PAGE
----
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Trade Now Pay Later? Firstmac sues Zip over trade mark dispute

Short-term consumer lender, ZipCo, and its subsidiary Zipmoney Payments, is in a trade mark infringement dispute with Firstmac. Firstmac is a member of a group which claims to be one of Australia’s largest non-bank lenders, while ZipCo has emerged as a significant retail payment option for consumers.

On 20 June 2019, Firstmac commenced proceedings in the Federal Court of Australia alleging ZipCo is infringing its registered trade mark for ZIP. The litigation comes after long-running skirmishes between the parties at IP Australia.

In an ASX announcement dated 24 June responding to the litigation, ZipCo indicated it intends to vigorously defend the proceedings and “is confident it will continue to be able to use its trade marks”.

ZipCo also alleges that Firstmac ceased use of the ZIP trade mark in 2013, prior to ZipCo’s commencement, and added that ZipCo had made “extensive” use of the ZIP brand over the past 6 years.


Firstmac has held a trade mark registration for the word ZIP since 2004, covering services for financial affairs and loans.

Since 2013, ZipCo has made a number of attempts to secure registration of the ZIP trade mark and corresponding logos, some of which remain pending before IP Australia.

However, to date, ZipCo has been unable to successfully register trade marks containing the word ZIP.

In 2016, ZipMoney unsuccessfully applied to IP Australia to have Firstmac's trade mark removed for alleged non-use. In a brief 2018 decision, IP Australia found that Firstmac had established relevant use of the trade mark, even though at the time Firstmac had ceased actively providing new loans under the trade mark. IP Australia refused to remove Firstmac's trade mark, finding it was enough that Firstmac was still servicing existing customer loans under the brand.

ZipMoney has since filed a fresh non-use removal action against the mark, which is currently pending before IP Australia.

Federal Court Proceedings

While the Federal Court proceedings are in their early stages, it appears both parties intend to contest the case.

Under the statutory tests for trade mark infringement, Firstmac will need to show:

  • it holds a registered trade mark for ZIP;
  • ZipCo’s trade marks are substantially identical or deceptively similar to Firstmac’s; and
  • both trade marks cover similar goods and services.

If the prima facie test for infringement is made out, ZipCo will need to rely upon legal defences and counter measures.

The key legal issues that may arise for ZipCo in the proceeding are whether ZipCo can successfully:

  • rely upon a defence that it has made honest concurrent use of its ZIP brand (based in part on its extensive common law use and reputation), and thereby argue that it should be allowed to register its own ZIP-related applications;
  • argue that consumers are not likely to be confused between the two trade marks, despite their similarities; and/or
  • counterclaim for removal of Firstmac’s ZIP trade mark (especially given it has so far failed to have the trade mark removed before IP Australia).

For Firstmac, a critical factor will be avoiding removal of its existing ZIP trade mark, which is the underlying basis of its claim for trade mark infringement.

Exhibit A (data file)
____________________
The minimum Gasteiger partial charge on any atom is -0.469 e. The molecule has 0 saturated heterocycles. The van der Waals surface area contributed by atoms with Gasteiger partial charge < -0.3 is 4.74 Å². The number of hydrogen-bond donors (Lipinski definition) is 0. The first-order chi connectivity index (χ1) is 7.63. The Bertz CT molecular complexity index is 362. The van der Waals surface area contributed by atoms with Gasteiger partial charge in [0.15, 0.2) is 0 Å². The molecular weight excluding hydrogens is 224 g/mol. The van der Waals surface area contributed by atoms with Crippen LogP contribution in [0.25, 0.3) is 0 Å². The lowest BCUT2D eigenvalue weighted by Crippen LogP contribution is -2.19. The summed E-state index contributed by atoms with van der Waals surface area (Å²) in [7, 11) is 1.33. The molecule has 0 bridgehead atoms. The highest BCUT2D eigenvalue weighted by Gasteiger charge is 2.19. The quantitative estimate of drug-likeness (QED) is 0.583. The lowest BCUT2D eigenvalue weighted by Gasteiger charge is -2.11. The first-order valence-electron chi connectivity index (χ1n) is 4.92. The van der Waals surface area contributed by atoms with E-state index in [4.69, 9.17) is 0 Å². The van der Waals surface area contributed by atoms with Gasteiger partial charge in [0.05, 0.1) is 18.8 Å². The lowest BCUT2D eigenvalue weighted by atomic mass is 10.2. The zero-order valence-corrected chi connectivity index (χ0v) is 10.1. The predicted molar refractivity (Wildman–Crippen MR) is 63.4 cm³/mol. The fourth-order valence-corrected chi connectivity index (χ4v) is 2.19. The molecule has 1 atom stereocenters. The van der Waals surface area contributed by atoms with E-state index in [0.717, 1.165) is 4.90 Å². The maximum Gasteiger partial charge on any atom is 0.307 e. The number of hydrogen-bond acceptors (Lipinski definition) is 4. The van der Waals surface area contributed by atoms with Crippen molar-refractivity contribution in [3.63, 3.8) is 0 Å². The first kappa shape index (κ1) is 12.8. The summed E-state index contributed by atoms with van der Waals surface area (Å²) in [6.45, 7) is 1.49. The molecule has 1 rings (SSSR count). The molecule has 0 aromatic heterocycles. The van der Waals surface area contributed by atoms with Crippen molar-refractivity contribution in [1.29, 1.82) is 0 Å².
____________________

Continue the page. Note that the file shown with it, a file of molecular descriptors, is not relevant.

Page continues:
If a counterclaim for non-use removal is brought by ZipCo, Firstmac will need to establish that it has made continued, genuine, use of its ZIP trade mark for the relevant services. Although Firstmac successfully defended the non-use allegations at IP Australia, the Federal Court of Australia is likely to apply a greater level of scrutiny over the use of the trade mark made by Firstmac.

The consequences of ZipCo’s loss in the case could include being forced to abandon the ZIP brand (at this level rebranding doesn’t come cheaply), in addition to having to pay compensation and legal costs to Firstmac.

Key Points

The dispute underscores the importance of research before selecting and adopting a brand name. As a minimum, trade mark searches ought to be conducted to identify any conflicting similar trade marks already on the register.

Under the Trade Marks Act 1995 (Cth), a registered trade mark provides statutory rights to its holder, including the exclusive right to use the trade mark for its registered goods or services, and the right to prevent others from using confusingly similar trade marks.

Adopting a brand that is deceptively similar to an existing registered trade mark can run the risk of infringement if it is used for similar goods or services.

On the other hand, it is up to trade mark holders to be vigilant and to take steps to enforce their trade mark rights.

Failure to take prompt action when a competing business infringes a trade mark can make it more difficult to prevent the competitor from continuing to do so in the future. It may even allow the competitor to obtain registration of a similar trade mark on the basis of such use.

In addition, trade mark holders have a responsibility to ensure their registered brands are continuously and appropriately used. Registered trade marks are vulnerable to attack and removal for non-use. In such cases the trade mark owner bears the evidentiary burden to prove qualifying use of the trade mark. In that regard, good record-keeping of examples of use of the trade mark is essential to reduce the risk of removal.

The case is set down for a preliminary case management hearing in Sydney on 18 July 2019.

Brisbane intellectual property lawyers, Mirai Legal, can assist with trade mark protection including new trade mark applications, non-use removal actions and trade mark enforcement.

This post is intended for general information only and is not intended to constitute legal advice. You should obtain appropriate professional advice for your circumstances or contact us for further assistance.


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